Browse Definitions :
Definition

Bitcoin ATM

A Bitcoin ATM is a kiosk that lets users buy the cryptocurrency, similarly to the way that ATMs (automated teller machines) provide financial services related to traditional fiat currencies. Some machines also enable transactions with other cryptocurrencies, such as Litecoin, and some allow users to sell as well as buy.

Bitcoin ATMs look a lot like conventional banking machines but they operate differently. For example, they do not dispense currency but enable the transfer of funds to or from a Bitcoin address. Bitcoin ATMs also vary but here's a quick and general explanation. After the machine connects the user to an exchange, they select the type of transaction they want to make, which is typically "Buy Bitcoins." Verification usually consists of a code sent to the user's mobile, after which they supply the Bitcoin address where the funds are to be sent. The user then puts cash into the machine. Once the transaction has been confirmed, the currency is delivered to the address the user supplied.

Although people can conduct Bitcoin transactions online, the ATMs make it simple for people without much technological knowledge to purchase and transfer cryptocurrency. Completed Bitcoin transactions are irreversible and that has made the cryptocurrency -- and Bitcoin ATMs in particular -- popular with scammers. 

Unfortunately, people without much tech savvy are also the most likely victims of scams. Measures suggested to prevent the use of Bitcoin ATMs for scamming include posting prominent messages about the dangers on or around the ATMs and requiring a waiting period for large transfers, especially for first-time users.

Watch a demonstration of using a Bitcoin ATM:

This was last updated in July 2018

Continue Reading About Bitcoin ATM

SearchCompliance
  • OPSEC (operations security)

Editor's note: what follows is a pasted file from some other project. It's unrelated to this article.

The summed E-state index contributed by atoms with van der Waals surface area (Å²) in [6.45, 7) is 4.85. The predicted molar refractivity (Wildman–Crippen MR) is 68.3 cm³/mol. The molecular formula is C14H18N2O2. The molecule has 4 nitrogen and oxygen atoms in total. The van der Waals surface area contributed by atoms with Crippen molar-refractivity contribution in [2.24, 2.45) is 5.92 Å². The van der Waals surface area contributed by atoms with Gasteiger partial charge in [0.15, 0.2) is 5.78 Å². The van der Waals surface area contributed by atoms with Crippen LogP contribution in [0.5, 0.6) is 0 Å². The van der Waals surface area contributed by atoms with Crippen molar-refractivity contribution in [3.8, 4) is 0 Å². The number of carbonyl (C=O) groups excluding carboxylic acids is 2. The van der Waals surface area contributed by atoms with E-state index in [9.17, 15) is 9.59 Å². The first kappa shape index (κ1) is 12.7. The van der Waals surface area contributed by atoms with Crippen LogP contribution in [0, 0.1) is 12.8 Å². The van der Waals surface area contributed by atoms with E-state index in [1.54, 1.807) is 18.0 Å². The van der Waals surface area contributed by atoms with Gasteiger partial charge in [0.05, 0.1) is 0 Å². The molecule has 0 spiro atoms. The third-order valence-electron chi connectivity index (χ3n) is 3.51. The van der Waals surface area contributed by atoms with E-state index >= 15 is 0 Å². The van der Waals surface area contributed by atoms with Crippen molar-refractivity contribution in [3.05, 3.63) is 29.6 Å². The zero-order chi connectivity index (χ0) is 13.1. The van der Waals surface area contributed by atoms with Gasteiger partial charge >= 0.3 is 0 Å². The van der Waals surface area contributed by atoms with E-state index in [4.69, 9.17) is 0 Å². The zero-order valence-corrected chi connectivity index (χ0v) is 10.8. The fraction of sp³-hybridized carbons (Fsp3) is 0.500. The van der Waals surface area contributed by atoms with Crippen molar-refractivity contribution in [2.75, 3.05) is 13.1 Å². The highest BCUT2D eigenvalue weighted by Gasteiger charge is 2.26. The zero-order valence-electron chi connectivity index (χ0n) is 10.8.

OPSEC (operations security) is a security and risk management process and strategy that classifies information, then determines ...

  • smart contract

    A smart contract is a decentralized application that executes business logic in response to events.

  • compliance risk

    Compliance risk is an organization's potential exposure to legal penalties, financial forfeiture and material loss, resulting ...

SearchSecurity
  • DOS (disk operating system)

    A DOS, or disk operating system, is an operating system that runs from a disk drive. The term can also refer to a particular ...

  • private key

    A private key, also known as a secret key, is a variable in cryptography that is used with an algorithm to encrypt and decrypt ...

  • security token

    A security token is a physical or digital device that provides two-factor authentication for a user to prove their identity in a ...

SearchHealthIT
SearchDisasterRecovery
  • What is risk mitigation?

    Risk mitigation is a strategy to prepare for and lessen the effects of threats faced by a business.

  • change control

    Change control is a systematic approach to managing all changes made to a product or system.

  • disaster recovery (DR)

    Disaster recovery (DR) is an organization's ability to respond to and recover from an event that affects business operations.

SearchStorage
  • What is RAID 6?

    RAID 6, also known as double-parity RAID, uses two parity stripes on each disk. It allows for two disk failures within the RAID ...

  • PCIe SSD (PCIe solid-state drive)

    A PCIe SSD (PCIe solid-state drive) is a high-speed expansion card that attaches a computer to its peripherals.

  • VRAM (video RAM)

    VRAM (video RAM) refers to any type of random access memory (RAM) specifically used to store image data for a computer display.

Close